The Green Unknown is about walking, without a map or a plan, across the Khasi Hills in the Northeast Indian state of Meghalaya—a place of jungle canyons and thousand-foot waterfalls, where it rains more than any other inhabited place in the world, where each village has its own dialect or even its own language, and where the people grow living bridges from the roots of trees. The book is an attempt to express what it’s like trying to explore, mile by mile, village by village, valley by valley, a place that’s beautiful, complex, and fascinating, but most of all, unique.

Review

Firstly, thank you to the author, Patrick Rogers, for sending me a copy of his book to review.

I read this in two sittings, although there was a gap of a couple of weeks between starting and finishing due to that thing called Christmas.

This is an interesting and entertaining read about the authors travels to far flung corners of the earth. I enjoy TV documentaries of this kind, so I knew I’d enjoy reading about places that possibly many people know little or nothing about.

It is written with humour and a light-hearted approach so it was easy to follow and having the break at 43% for a few weeks didn’t have a negative impact on the flow.

What I enjoyed the most was hearing about the natural world Northeast India has, the indigenous people that have settled there, and the fact that they have mobile phones! What?!! Does that mean that the eye-sores that are phone masts are popping up in the most heavenly of places? I know folk need technology wherever they are these days, but this really surprised me!

I was fascinated by the living bridges made from the roots of trees, and the sheer beauty of this place. India is on my bucket list of countries to visit, and Rogers has introduced me to places I definitely won’t be brave enough to explore. Off the beaten track is an understatement, and without a map or plan, he certainly is a traveller with guts.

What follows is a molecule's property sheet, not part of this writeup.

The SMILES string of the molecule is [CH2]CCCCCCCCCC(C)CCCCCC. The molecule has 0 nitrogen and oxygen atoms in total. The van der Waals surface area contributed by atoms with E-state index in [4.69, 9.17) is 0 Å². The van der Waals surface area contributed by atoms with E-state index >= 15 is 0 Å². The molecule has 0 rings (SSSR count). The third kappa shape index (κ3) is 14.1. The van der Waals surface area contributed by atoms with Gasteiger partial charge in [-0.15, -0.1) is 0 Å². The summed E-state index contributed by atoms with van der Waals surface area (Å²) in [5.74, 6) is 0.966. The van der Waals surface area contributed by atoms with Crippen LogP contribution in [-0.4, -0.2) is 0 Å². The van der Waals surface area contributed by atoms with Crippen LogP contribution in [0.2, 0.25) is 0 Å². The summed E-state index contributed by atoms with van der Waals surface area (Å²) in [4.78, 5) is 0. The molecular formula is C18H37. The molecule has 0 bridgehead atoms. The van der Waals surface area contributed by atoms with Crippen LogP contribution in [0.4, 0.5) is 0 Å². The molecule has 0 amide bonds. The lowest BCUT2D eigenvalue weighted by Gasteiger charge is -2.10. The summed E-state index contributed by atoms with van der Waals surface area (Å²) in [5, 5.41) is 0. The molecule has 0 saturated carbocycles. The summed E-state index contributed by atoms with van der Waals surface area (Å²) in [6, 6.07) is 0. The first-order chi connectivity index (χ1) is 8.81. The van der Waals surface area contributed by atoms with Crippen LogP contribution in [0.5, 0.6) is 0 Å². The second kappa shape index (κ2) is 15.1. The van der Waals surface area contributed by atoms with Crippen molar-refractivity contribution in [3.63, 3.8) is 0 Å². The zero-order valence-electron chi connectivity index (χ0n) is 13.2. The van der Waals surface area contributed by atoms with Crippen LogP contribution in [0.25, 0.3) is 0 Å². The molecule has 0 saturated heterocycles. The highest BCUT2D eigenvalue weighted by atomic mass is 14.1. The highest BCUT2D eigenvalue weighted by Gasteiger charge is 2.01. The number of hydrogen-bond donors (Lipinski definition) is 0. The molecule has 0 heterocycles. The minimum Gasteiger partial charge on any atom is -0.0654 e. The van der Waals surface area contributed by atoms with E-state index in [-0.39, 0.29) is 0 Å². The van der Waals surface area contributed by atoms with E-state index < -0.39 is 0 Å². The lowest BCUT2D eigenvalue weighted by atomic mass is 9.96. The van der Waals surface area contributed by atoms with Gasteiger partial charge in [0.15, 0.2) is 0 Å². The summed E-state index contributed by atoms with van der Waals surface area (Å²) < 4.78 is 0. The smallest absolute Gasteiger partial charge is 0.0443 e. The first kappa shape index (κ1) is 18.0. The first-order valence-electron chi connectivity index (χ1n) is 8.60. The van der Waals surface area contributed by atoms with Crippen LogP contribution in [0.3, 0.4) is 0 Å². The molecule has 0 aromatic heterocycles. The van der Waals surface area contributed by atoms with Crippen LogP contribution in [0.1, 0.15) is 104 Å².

I did struggle to pronounce many of the place names, and even referred to a detailed map on Google to get a sense of where he actually was. Overall, a very interesting and educational account with stunning photographs accompanying the journey throughout. This makes Bill Bryson’s ‘A Walk in the Woods’ sound like a Walk in the Park!

Patrick has a blog all about his adventures which accompanies his book, you can go take a look here.

 

Goodreads Reviews

The People at Number 9 by Felicity Everett

The People at Number 9 by Felicity Everett
My rating: 3 of 5 stars

The People at Number 9 is a slow-burning, character-driven story about the dynamics of friendship. Sara and Neil have new neighbours move in next door and over a period of time, they become very close to the quirky Lou and Gav.

As the story unfolds, it becomes apparent that Sara’s outlook on life is being subtly manipulated by this new friendship. The two couples’ children become close, and it slowly evolves into something Sara thought was for the greater good.

Lou is an up and coming screenwriter and Gav is a sculptor, they have hardly any house rules and seem to have the perfect marriage. Their lifestyle is carefree and fun, and soon Sara and Neil spend every spare moment with them, making their own lives a little less mundane and regimental.